Fidelity Pointwise uses multi-threading to improve performance in a few key areas: GUI, Examine, and the Unstructured Domain Solver. Although not listed here, there are additional tasks in Fidelity Pointwise that benefit from parallelism for at least some of their operation.
In order to ensure that the user interface remains robust and responsive, Fidelity Pointwise separates the graphical user interface (GUI) into its own thread. The GUI thread handles all GUI interaction and ensures that visual feedback can continue while the main thread (also known as the Core) executes commands. Communication between the GUI and Core threads is handled through the Glyph scripting language.
This separation of GUI and computational tasks is what allows the Messages window and Status Bar to be updated and the Display window to remain responsive to view manipulations even during computationally expensive commands such as unstructured block initialization.
Multi-threading is also used to improve performance of render data generation. If multiple objects need render data computed, each object is assigned to a thread so that multiple objects can be processed simultaneously. This performance improvement is the most beneficial when render data is generated upon loading a large file with many objects.
For many of the Examine Functions, the metric for any one cell (or vertex for vertex-centered metrics) in the mesh can be computed independently from any other cell in the mesh. These types of algorithms lend themselves very easily to multi-threading since it is straightforward to split up the problem and it requires little to no communication between threads.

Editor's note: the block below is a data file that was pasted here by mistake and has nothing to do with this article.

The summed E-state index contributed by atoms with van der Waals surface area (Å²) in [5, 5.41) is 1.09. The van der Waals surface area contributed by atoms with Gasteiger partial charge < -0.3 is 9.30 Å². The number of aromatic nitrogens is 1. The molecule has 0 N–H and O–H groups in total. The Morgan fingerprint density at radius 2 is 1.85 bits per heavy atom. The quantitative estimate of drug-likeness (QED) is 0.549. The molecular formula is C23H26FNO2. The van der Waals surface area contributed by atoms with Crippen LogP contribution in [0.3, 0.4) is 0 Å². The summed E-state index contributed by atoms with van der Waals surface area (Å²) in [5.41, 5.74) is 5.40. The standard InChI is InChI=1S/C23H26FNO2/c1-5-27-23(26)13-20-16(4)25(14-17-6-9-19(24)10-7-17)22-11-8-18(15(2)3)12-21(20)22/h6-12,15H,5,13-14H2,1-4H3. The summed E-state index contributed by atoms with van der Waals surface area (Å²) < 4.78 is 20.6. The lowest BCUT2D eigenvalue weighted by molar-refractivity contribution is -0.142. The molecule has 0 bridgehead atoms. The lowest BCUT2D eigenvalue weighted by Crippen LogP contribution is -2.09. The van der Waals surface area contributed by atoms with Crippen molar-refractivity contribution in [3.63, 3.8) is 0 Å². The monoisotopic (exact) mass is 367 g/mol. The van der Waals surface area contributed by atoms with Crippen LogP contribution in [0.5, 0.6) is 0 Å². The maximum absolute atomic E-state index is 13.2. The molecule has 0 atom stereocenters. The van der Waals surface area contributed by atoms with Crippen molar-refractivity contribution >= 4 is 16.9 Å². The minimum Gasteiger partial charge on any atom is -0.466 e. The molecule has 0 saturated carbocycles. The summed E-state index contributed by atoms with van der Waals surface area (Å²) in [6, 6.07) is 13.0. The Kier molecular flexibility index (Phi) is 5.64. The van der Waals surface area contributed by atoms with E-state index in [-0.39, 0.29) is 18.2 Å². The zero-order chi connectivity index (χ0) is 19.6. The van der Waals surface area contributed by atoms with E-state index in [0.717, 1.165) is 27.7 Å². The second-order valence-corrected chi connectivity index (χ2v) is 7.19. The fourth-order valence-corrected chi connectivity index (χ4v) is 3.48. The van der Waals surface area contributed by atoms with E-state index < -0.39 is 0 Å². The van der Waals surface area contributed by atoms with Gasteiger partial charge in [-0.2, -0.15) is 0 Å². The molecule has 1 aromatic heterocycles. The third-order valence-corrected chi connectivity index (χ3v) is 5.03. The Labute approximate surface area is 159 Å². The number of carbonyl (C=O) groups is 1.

In this case the cells are evenly distributed among the threads and each thread computes the metric for its portion of the mesh. Then the main thread brings together the partial results from all of the threads to form the final result.
Since initializing or refining a single unstructured domain can occur largely independently of other domains, Fidelity Pointwise also applies multi-threading when multiple unstructured domains are being updated simultaneously. Both the Unstructured Domain Solver and Domains On Database Entities benefit from this multi-threading.
Similar to how multi-threading was applied to the Examine functions (described in the Examine Metrics section above), in this case, the list of domains is divided among the threads and each thread is responsible for updating its portion of the list.